Certain gene mutations can increase the risk of heart failure in healthy people, researchers report.
It had been believed that gene mutations in a protein called titin affect only people with dilated cardiomyopathy, one of the most common forms of inherited heart disease.
But this study of more than 1,400 adults found that the hearts of healthy people with mutations in the gene may be “primed to fail” if affected by other genetic or environmental factors. About 35 million people worldwide may be at risk, the researchers said.
“Our previous work showed that mutations in the titin gene are very common in people diagnosed with heart failure. Around 1% of the general population also carry these mutations, but until now it wasn’t known if these are ‘silent’ gene changes or changes that can adversely affect the heart,” said co-author Dr. Antonio de Marvao in a news release from imperial College London. He is a clinical lecturer at the college’s MRC Clinical Sciences Centre in England.
Study co-senior author Dr. Stuart Cook is a professor of cardiovascular medicine at SingHealth Duke-NUS Academic Medical Center in Singapore. He said, “We now know that the heart of a healthy individual with titin gene mutation lives in a compensated state and that the main heart pumping chamber is slightly bigger.
He said the next step is to identify the specific genetic or environmental triggers, such as alcohol or viral infection, that increase the risk of heart failure in people with titin mutations.
The study was published Nov. 21 in the journal Nature Genetics.
There are no ‘silent’ gene changes, just those we don’t yet understand. The concept that 98.8% of our DNA is ‘junk DNA’ is a misnomer at best. These non-coding genes have a purpose. For example, we now know that every time a viral infection gets into your blood stream some of the viral DNA is incorporated into your non-coding DNA. This appears to enhance our immune system in ways we have yet to define.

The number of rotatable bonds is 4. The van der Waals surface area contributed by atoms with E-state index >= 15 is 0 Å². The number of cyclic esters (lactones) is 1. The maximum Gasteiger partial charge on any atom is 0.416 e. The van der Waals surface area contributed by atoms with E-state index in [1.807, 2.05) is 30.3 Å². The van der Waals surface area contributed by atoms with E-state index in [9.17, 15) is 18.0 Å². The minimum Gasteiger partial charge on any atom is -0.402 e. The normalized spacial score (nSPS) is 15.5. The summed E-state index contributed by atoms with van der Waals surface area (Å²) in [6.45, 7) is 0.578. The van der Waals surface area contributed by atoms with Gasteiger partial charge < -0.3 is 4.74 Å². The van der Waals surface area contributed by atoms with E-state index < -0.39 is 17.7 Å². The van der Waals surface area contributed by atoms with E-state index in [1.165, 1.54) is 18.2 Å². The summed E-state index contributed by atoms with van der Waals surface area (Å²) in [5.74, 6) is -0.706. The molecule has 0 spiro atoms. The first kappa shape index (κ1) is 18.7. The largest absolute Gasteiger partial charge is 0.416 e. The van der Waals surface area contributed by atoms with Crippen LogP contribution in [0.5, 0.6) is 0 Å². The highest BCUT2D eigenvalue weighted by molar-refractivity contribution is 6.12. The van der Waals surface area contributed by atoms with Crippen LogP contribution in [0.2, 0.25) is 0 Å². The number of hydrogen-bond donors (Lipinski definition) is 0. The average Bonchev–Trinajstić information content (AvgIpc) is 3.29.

When a heart chamber enlarges, it can have physiological advantages. This is common in endurance athletes. However, over time this also increases the odds of afib (atrial fibrillation) and other heart rhythm disorders. Cardio electrophysiology is the fasting growing discipline in cardiology as heart rhythm disorders are rapidly increasing in our nation. This gene mutation may provide a key to early diagnosis and treatment of these conditions.
One of the key environmental factors that needs to be examined is the use of statin drugs in this patient population. Studies indicate that 10% of patients taking statin drugs develop cardiomyopathy. Screening for the titin gene might help predict those patients at increased risk for side effects from the use of statin drugs to lower serum lipids.
Finally, as a side note, there is a simple blood test – the L(p)a - that identifies potential coronary risk better than any other serum lipid test. However, elevation of the L(p)a is a genetic factor and to date, no drug company has developed any medications to reduce the serum levels. Therefore, the test is seldom run. Fortunately, both the niacin flush and gingko leaf extract are extremely effective a lowering the L(p)a.
The Bottom Line:
This is very interesting research that stimulates one to extrapolate on the practical uses of such genetic testing. Genetic testing is at the forefront of research. Epigenetics, how we modify that genetic expression, is the future.
November 23, 2016 National Institutes of Health